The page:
Review: On the Road

In Arts & Entertainment

If you’re planning on taking a summer road trip, Jack Kerouac’s On the Road is a must-read before you pack your bags. The 1957 novel is a timeless tale of two friends, Sal Paradise and Dean Moriarty, who share a zest for life and love of the open road, where possibilities are endless.

Perhaps the most enticing aspect of On the Road is that it, and its characters, are based on Kerouac’s real life experiences from road trips he took with his famous friends of the Beat Generation, known as the “Beatniks” – writers Neal Cassady, Allen Ginsberg and William S. Burroughs. From 1947 to 1950, the Beatniks took three road trips – from New York to California and back; from New York to New Orleans to San Francisco and from New York to Denver to Mexico.

The overall theme of the novel – expressing one’s free will and appreciation for life – is enough to keep you turning the pages faster than crazy Moriarty drove Paradise’s old jalopy through Texas. But the taboos illustrated in the book, like sex and drugs, will make you turn pages even faster.

Moriarty, based on Cassady, is married three times in the book, and is even married to two women at the same time and has children with multiple women. When he’s not driving back and forth across the country to file divorce papers, he’s trying to seduce young women. In Denver, Moriarty tries to get a teenage girl’s attention by throwing rocks at her window. The girl’s mother chases him with a shotgun out of the neighborhood.

In Mexico, Paradise, based on Kerouac himself, and Moriarty smoke themselves silly with marijuana and stumbled into a whorehouse where they have sex with prostitutes. Moriarty’s whore is drunk and underage. Paradise feels sorry for her and the life she lives, but he still sleeps with his prostitute.

Kerouac often described people and scenes as sad and pathetic, just like he described the prostitute. However, this isn’t a setback to the uplifting and inspiring novel. Rather, Kerouac’s honest and raw writing style proves he explained things the way he saw them, which will make you want to get on the road yourself even faster because you’ll know you can experience similar endless possibilities.

In New Orleans, Paradise discovered Old Bull Lee, based on William S. Burroughs, had a heroin addiction. He looked past it, as he had his own addiction to the stimulant Benzedrine. Most of his friends, including Moriarty and Carlo Marx, based on Allen Ginsberg, are also addicted to the stimulant. Moriarty and Marx constantly stay up all night on Benzedrine, talking about poetry and philosophy. This proposed the possibility of inferred homosexuality, but potential judgment is easy to put aside because it’s interesting to read about the philosophies discussed by arguably some of the most brilliant writers of all time.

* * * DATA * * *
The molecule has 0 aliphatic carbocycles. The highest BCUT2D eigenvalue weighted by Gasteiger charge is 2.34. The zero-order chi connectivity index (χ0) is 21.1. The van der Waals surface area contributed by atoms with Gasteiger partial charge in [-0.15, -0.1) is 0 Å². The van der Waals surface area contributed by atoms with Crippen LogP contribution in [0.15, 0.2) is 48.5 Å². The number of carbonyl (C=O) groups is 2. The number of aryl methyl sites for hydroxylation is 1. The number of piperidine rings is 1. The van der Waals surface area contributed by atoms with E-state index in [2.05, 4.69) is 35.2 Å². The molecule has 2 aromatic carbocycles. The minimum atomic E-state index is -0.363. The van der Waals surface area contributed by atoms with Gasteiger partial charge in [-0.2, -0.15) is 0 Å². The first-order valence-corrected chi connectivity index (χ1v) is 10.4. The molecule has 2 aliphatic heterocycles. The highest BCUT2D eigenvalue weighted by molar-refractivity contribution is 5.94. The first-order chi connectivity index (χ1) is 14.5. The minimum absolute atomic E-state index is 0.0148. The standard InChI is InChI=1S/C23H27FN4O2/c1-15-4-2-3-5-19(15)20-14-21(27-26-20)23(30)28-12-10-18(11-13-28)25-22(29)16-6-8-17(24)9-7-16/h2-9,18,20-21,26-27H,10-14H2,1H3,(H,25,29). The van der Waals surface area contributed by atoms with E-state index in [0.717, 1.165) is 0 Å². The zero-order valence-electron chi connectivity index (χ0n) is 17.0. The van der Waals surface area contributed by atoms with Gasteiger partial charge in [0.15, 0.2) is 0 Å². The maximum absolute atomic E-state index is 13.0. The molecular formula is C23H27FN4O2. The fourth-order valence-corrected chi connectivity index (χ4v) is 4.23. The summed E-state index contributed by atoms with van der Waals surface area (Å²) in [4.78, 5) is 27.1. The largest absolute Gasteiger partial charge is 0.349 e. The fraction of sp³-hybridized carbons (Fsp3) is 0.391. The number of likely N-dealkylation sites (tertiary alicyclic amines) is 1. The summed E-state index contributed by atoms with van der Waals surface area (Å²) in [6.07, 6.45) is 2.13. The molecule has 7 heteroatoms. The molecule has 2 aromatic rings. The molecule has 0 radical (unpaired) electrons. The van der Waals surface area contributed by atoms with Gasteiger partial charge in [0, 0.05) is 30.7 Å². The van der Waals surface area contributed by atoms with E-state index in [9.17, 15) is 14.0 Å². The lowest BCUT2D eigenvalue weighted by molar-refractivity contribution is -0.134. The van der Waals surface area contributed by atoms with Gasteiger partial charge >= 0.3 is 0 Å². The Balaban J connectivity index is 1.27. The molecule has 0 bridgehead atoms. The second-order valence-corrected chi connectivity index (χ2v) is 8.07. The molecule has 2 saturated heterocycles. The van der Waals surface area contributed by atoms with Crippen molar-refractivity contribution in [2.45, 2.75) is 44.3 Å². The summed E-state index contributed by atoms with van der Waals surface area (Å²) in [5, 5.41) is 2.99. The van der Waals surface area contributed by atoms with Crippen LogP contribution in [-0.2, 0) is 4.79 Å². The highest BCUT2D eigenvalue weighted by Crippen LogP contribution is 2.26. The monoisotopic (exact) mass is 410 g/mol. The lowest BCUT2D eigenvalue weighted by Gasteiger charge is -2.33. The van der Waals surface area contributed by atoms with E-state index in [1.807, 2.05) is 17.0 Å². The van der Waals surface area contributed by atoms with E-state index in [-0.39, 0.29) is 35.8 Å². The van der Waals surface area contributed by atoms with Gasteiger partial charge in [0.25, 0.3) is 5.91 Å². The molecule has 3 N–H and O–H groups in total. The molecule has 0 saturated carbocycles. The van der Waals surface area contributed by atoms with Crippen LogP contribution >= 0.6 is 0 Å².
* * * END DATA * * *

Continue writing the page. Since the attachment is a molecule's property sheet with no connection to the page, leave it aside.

With the semester about to end and the blank slate of summer beckoning, you should read On the Road. It will inspire you to travel as many places as possible to gain the most experience possible. After all, there is no better way to learn about life than to experience all it has to offer firsthand.

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  • Rick Dale

    I and other Kerouac fans appreciate your giving Jack his due, but please do your homework about the word, “beatnik.” See my blog post on the topic for starters:

  • Jonathan Blitzer, MD

    My father, who by anyone’s estimation is a ‘square’, drove across America with a friend in 1947. Apparently, it was the thing to do back then, when the war was finally over and gas was no longer rationed, and it was a whole new world of possibilities. Cross country trips were, and are now, great opportunities for revelation and insight, not necessarily those fueled by drugs.
    It’s a bit of a letdown to realize that the characters in ‘On The Road’ were high on drugs, not high on life, since they were young and bright and talented. But in the novel it doesn’t come across that way. It seems less a chronicle of debauchery than an odyssey of discovery and friendship.
    I wonder, in today’s age of the internet and social media, whether people still feel the need to get out on the road to have a real experience, or whether they feel they hold the world in the palm of their hand–or even if they distinguish real from processed and artificial experience.

  • Edward Etzkorn, MD

    I have climbed Matterhorn Peak, the peak Jack climbed in ‘The Dharma Bums.’ It is the second-highest peak in Yosemite National Park, and my experience was–fortunately!–much different from Jack’s. I climbed with my oldest son and a very close brother. I have also read ‘On the Road’ and found it very depressing. Melissa, my hope would be that your readers would experience the world with family and friends–without drugs or other artificial stimulants. Jack’s world was a really depressing one. Learn from him, but don’t imitate!

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